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Pros: Easily navigable. Useful to both novice and experienced creators.
Cons: Free educator accounts require providing personal info. They also aren't always available.
Bottom Line: This platform is full of features that blend video creation and screencasting, helping teachers expand and differentiate their lessons.
While there are so many options available for teachers to create videos and screen recordings, VEED seems to have all the right features. It can be used for screencasts, remote lessons, flipped classroom videos, and multimedia presentations for students. Introduce a topic by presenting a short screencast with slides. Supplement lessons with additional video explanations, or promote media literacy by adding questions to existing videos. For example, edit a popular YouTube video by highlighting information or adding questions that encourage critical thinking. In an age of disinformation, VEED can be a powerful tool for teaching students how to question what's being circulated and push back against incorrect or incomplete information.
Teachers who want to flip the script can also allow students to create videos using VEED's free version. Whether students create their own content or edit videos they find online, it can be an eye-opening experience into how videos shape perception.
VEED is a video creation and screencasting site that allows users to create screen recordings, present slides, and edit existing videos, including those they upload from YouTube. Educators can sign up for a free account online, but be aware that the site requires some personal information, including employment verification and one or more days of wait time before being approved. And VEED stops accepting applications regularly, so you're not guaranteed to get a free subscription.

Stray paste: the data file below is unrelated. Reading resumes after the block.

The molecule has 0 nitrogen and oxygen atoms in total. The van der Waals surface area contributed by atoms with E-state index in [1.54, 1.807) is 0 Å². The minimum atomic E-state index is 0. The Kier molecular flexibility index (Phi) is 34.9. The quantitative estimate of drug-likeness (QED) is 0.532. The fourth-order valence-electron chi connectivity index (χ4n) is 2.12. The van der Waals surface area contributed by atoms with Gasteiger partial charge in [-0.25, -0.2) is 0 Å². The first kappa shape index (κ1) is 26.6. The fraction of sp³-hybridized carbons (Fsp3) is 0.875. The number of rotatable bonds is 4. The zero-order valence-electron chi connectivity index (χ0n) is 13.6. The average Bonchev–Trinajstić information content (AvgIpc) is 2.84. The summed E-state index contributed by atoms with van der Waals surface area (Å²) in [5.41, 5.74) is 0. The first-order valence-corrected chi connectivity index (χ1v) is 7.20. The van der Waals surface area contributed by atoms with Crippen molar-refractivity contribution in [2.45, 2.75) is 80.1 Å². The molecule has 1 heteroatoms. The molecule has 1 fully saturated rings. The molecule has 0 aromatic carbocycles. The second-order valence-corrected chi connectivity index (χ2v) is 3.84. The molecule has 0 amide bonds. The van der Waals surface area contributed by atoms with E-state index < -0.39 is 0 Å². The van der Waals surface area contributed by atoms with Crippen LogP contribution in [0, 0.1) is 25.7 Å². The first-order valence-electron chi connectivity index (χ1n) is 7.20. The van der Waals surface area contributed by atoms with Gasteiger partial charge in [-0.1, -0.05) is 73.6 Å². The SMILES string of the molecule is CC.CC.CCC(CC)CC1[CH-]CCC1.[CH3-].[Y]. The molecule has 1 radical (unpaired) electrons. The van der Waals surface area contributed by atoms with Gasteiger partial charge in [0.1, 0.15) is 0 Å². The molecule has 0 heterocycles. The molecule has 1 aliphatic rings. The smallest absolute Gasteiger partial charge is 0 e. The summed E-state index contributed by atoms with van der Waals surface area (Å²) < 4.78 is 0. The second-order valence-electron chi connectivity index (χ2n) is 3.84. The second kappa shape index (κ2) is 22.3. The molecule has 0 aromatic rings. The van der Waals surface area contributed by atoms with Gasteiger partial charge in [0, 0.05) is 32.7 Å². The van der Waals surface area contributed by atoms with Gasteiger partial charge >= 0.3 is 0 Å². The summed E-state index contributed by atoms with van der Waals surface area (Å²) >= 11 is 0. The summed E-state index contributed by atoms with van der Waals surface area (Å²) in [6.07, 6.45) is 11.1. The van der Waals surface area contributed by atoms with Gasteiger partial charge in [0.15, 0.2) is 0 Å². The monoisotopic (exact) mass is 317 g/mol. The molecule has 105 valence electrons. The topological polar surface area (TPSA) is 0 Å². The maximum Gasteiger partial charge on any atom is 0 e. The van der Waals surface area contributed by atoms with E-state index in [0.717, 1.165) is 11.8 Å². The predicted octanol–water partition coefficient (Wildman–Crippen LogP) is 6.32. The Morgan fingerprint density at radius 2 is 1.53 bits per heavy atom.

Users can present on camera alongside uploaded presentations, edit videos they upload via YouTube links, or create engaging screen recordings. A sidebar contains helpful tools such as a teleprompter, auto-generated closed captions, filters, text, and various other screen elements to add flair to content. Users can also invite others to collaborate on projects. The dashboard lets teachers organize videos into folders. Note that the platform supports only PDFs for upload, so if the presentations you export contain interactive elements or transitions, some of these will be lost.
VEED can help teachers present material in ways that are engaging and meaningful for students. It combines features of slide presentations, screencasts, and video-based teaching, so it's easy for educators to create content for flipped, remote, or in-person learning. In addition to presenting video to kids, it has features like one-click subtitles to allow teachers to reach a wider audience with barely any additional effort. VEED doesn't absolve teachers of the responsibility to create meaningful lessons, but it does simplify the process of supplementing those lessons with videos that promote critical thinking, media literacy, and comprehension.
Videos can be as simple or as complex as you want them to be. If you're going to add multiple videos or transitions, getting used to the timeline may be an adjustment for those with no experience in video editing.